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Finance is one of the most necessary, competitive, and complex fields in business today. To find the best members for your finance team, you must weed out the pretenders. Learn to identify people who possess the perfect mix of the hard and soft skills your business needs.
If you aren’t a financial expert yourself, though, distinguishing between qualified candidates gets difficult quickly. How can you know whether one person’s experiences are better for your business than another person’s education? Instead of training in a new field just to make a hire, evaluate candidates based on how well they demonstrate the following critical traits.
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No business lasts long with an untrustworthy finance department. Unscrupulous business owners may buy themselves some time or make short-term gains through black hat practices. But in almost every instance, regulators crack down.
Not many people start out on the wrong side of the rule book, though. One little slide here, one small concession there, and before you know it, you’re breaking the law. Look for finance hires who understand the significance of integrity. Look for signs they recognize their responsibility to do the right thing no matter who’s watching.
Finance departments face challenges in shades of gray. To overcome those challenges, finance workers must demonstrate extraordinary critical thinking skills.
New tools and technologies can help finance workers parse through and understand tons of information at once. However, no tool can replace the brain of an analytical thinker. Talk to prospective hires about times they worked through difficult challenges and how they leveraged available information to come up with the right solution.
Great finance hires don’t just move numbers around on paper. They also help you come up with creative solutions to nagging problems.
Maybe instead of playing hardball with vendors, your company would benefit from joining a group purchasing organization. What would happen if you increased reliance on contractors instead of hiring a few more full-time roles?
Ask interview questions that encourage prospective finance hires to flex their creative muscles. This way, you’ll see if they have done their research on your company enough to impress you with their answers.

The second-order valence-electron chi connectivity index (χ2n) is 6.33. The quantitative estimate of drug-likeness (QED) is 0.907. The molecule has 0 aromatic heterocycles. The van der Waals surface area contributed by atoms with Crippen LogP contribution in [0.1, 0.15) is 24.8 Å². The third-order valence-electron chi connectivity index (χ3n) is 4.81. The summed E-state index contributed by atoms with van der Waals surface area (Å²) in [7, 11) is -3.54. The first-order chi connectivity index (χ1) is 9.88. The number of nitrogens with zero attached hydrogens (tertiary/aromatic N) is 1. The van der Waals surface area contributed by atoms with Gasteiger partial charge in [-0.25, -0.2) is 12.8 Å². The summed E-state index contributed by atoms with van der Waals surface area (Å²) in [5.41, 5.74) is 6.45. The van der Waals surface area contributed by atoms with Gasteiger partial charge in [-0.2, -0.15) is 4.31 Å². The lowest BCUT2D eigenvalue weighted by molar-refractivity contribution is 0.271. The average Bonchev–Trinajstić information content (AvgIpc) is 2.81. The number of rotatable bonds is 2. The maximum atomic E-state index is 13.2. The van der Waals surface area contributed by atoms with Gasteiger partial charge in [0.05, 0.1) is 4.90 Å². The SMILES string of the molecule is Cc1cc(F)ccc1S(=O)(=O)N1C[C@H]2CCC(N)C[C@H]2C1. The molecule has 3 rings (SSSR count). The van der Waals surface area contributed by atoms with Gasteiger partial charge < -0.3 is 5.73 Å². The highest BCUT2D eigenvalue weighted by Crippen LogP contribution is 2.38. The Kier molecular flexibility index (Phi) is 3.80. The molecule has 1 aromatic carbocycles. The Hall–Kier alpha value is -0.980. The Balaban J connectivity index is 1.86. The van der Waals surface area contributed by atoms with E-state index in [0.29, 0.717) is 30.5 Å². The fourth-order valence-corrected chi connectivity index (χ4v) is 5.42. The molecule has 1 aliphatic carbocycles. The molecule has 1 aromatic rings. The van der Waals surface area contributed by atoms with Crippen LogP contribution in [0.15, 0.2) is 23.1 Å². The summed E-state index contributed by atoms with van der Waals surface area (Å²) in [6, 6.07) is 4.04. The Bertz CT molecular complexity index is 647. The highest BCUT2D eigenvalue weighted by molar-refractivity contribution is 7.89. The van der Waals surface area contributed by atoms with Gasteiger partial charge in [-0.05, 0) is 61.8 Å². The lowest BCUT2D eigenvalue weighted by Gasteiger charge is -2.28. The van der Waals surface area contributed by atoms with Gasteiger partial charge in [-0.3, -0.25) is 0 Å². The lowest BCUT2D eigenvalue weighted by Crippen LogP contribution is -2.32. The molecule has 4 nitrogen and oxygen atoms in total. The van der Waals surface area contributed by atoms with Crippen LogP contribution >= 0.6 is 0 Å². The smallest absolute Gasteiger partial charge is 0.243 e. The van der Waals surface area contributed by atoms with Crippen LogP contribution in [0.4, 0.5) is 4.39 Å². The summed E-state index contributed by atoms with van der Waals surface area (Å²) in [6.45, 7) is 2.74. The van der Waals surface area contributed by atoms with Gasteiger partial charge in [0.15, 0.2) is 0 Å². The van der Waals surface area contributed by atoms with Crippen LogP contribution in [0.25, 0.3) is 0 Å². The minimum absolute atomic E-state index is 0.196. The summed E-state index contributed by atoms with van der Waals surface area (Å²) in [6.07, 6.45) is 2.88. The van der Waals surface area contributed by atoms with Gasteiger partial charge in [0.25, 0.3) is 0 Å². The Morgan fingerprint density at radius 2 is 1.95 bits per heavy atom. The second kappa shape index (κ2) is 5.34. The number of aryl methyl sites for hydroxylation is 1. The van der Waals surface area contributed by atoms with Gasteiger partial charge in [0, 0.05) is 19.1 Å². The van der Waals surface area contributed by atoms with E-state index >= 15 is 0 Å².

In an era of personal branding and entrepreneurship, employees who take initiative to solve problems on their own are invaluable. When you can trust your new finance hires to take it upon themselves to look for new solutions and operate with integrity, your business reaps the benefits.
Everyone wants a self-starter. Go one step further and look for people who demonstrate qualities of employee entrepreneurship.
Who sees themselves as agents of change for the company? Who wants to come up with better processes? In finance, where every action makes a mark on the bottom line, employees willing to challenge the status quo provide the best results.
No one enjoys learning about a problem after the fact. Instead of letting small problems evolve into big ones, great team members communicate proactively with their managers and colleagues to identify and correct mistakes early.
Get prospective hires talking about their processes to keep others in the loop. How much do they prioritize updating their work in project management tools? Do they follow a system for emails and instant messages? People who understand the importance of communication can help your company end big headaches before they begin.
Change rarely waits for permission. In finance, professionals must constantly grapple with new tools, technologies, regulations, and expectations. Finance workers who demonstrate flexibility in the face of adversity can protect your business from slowdown and unforced errors.
Interview questions about overcoming adversity provide a partial picture. But don’t stop at questions about an applicant’s history. Talk about the present realities of your business and ask prospective hires what they would do in your situation. The best candidates can recognize the implications of different choices and, even if they don’t know the specifics, should be able to extrapolate on incomplete information.
Finance professionals tend to be a competitive bunch, but businesses work best when everyone plays for the same team. Toxic employees may outproduce their peers, but they also kill morale and send other good employees looking for new jobs. Better to have a team of good producers who get along with one another than to poison the well with one superstar who brings everyone else down.
So don’t be fooled by off-the-charts numbers and impressive resumes. Teams do not function in a vacuum. Ask prospective hires about their views on collaboration and competition, and don’t hire anyone who views potential coworkers as the opposition.
A Final Word
Filling out your finance department may feel like a steep challenge, but don’t get bogged down in the details. Find someone with the experience you need and an attitude that fits your culture, then teach the rest along the way.